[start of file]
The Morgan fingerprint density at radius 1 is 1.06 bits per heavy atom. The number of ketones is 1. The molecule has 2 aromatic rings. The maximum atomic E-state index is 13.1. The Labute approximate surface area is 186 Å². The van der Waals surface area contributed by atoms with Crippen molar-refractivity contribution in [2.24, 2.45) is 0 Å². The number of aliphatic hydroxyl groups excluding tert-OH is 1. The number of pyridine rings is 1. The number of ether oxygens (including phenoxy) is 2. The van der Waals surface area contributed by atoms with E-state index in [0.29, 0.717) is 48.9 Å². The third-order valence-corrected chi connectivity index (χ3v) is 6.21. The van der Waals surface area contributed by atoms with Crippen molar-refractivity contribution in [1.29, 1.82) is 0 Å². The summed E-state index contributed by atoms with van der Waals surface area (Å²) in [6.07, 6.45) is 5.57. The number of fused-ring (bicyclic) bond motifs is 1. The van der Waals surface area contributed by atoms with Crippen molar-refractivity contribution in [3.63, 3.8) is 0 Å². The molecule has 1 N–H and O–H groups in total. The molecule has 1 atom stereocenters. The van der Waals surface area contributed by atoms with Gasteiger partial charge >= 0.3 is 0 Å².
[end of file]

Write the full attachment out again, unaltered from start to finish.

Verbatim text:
The Morgan fingerprint density at radius 1 is 1.06 bits per heavy atom. The number of ketones is 1. The molecule has 2 aromatic rings. The maximum atomic E-state index is 13.1. The Labute approximate surface area is 186 Å². The van der Waals surface area contributed by atoms with Crippen molar-refractivity contribution in [2.24, 2.45) is 0 Å². The number of aliphatic hydroxyl groups excluding tert-OH is 1. The number of pyridine rings is 1. The number of ether oxygens (including phenoxy) is 2. The van der Waals surface area contributed by atoms with E-state index in [0.29, 0.717) is 48.9 Å². The third-order valence-corrected chi connectivity index (χ3v) is 6.21. The van der Waals surface area contributed by atoms with Crippen molar-refractivity contribution in [1.29, 1.82) is 0 Å². The summed E-state index contributed by atoms with van der Waals surface area (Å²) in [6.07, 6.45) is 5.57. The number of fused-ring (bicyclic) bond motifs is 1. The van der Waals surface area contributed by atoms with Crippen molar-refractivity contribution in [3.63, 3.8) is 0 Å². The molecule has 1 N–H and O–H groups in total. The molecule has 1 atom stereocenters. The van der Waals surface area contributed by atoms with Gasteiger partial charge >= 0.3 is 0 Å².